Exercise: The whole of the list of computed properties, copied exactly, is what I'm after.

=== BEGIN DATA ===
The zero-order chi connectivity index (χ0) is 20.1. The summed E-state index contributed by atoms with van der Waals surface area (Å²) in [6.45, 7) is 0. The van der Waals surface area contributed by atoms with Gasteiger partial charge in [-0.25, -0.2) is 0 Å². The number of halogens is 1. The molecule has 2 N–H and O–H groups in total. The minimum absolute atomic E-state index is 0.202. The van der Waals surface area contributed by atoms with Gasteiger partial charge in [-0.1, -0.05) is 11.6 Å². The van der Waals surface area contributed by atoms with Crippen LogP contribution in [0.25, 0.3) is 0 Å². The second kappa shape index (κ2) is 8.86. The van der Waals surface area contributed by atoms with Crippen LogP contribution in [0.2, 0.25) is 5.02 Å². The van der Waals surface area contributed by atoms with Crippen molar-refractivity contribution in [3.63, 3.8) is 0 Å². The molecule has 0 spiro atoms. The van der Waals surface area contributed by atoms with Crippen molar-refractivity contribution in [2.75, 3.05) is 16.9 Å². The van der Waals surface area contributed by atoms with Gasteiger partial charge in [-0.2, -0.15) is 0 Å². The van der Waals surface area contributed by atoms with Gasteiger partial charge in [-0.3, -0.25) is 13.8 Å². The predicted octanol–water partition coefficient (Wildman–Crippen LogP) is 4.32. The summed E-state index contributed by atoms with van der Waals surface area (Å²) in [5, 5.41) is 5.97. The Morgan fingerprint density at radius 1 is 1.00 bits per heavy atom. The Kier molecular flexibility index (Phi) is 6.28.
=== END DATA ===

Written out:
The zero-order chi connectivity index (χ0) is 20.1. The summed E-state index contributed by atoms with van der Waals surface area (Å²) in [6.45, 7) is 0. The van der Waals surface area contributed by atoms with Gasteiger partial charge in [-0.25, -0.2) is 0 Å². The number of halogens is 1. The molecule has 2 N–H and O–H groups in total. The minimum absolute atomic E-state index is 0.202. The van der Waals surface area contributed by atoms with Gasteiger partial charge in [-0.1, -0.05) is 11.6 Å². The van der Waals surface area contributed by atoms with Crippen LogP contribution in [0.25, 0.3) is 0 Å². The second kappa shape index (κ2) is 8.86. The van der Waals surface area contributed by atoms with Crippen LogP contribution in [0.2, 0.25) is 5.02 Å². The van der Waals surface area contributed by atoms with Crippen molar-refractivity contribution in [3.63, 3.8) is 0 Å². The molecule has 0 spiro atoms. The van der Waals surface area contributed by atoms with Crippen molar-refractivity contribution in [2.75, 3.05) is 16.9 Å². The van der Waals surface area contributed by atoms with Gasteiger partial charge in [-0.2, -0.15) is 0 Å². The van der Waals surface area contributed by atoms with Gasteiger partial charge in [-0.3, -0.25) is 13.8 Å². The predicted octanol–water partition coefficient (Wildman–Crippen LogP) is 4.32. The summed E-state index contributed by atoms with van der Waals surface area (Å²) in [5, 5.41) is 5.97. The Morgan fingerprint density at radius 1 is 1.00 bits per heavy atom. The Kier molecular flexibility index (Phi) is 6.28.